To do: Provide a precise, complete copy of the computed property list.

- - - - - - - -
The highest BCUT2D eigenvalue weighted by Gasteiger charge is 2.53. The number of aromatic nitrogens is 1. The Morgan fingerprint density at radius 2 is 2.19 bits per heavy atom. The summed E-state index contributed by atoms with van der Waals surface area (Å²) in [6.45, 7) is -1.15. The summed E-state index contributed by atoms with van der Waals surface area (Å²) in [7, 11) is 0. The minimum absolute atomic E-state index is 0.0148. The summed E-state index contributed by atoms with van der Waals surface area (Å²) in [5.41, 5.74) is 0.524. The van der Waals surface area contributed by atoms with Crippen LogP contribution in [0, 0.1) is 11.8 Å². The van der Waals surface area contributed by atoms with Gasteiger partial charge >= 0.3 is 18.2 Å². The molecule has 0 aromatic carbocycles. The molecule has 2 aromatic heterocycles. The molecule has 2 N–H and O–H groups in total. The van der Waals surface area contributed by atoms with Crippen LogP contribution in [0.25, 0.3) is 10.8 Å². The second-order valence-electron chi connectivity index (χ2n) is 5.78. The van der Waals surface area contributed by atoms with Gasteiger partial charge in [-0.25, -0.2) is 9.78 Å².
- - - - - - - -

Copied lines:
The highest BCUT2D eigenvalue weighted by Gasteiger charge is 2.53. The number of aromatic nitrogens is 1. The Morgan fingerprint density at radius 2 is 2.19 bits per heavy atom. The summed E-state index contributed by atoms with van der Waals surface area (Å²) in [6.45, 7) is -1.15. The summed E-state index contributed by atoms with van der Waals surface area (Å²) in [7, 11) is 0. The minimum absolute atomic E-state index is 0.0148. The summed E-state index contributed by atoms with van der Waals surface area (Å²) in [5.41, 5.74) is 0.524. The van der Waals surface area contributed by atoms with Crippen LogP contribution in [0, 0.1) is 11.8 Å². The van der Waals surface area contributed by atoms with Gasteiger partial charge >= 0.3 is 18.2 Å². The molecule has 0 aromatic carbocycles. The molecule has 2 aromatic heterocycles. The molecule has 2 N–H and O–H groups in total. The van der Waals surface area contributed by atoms with Crippen LogP contribution in [0.25, 0.3) is 10.8 Å². The second-order valence-electron chi connectivity index (χ2n) is 5.78. The van der Waals surface area contributed by atoms with Gasteiger partial charge in [-0.25, -0.2) is 9.78 Å².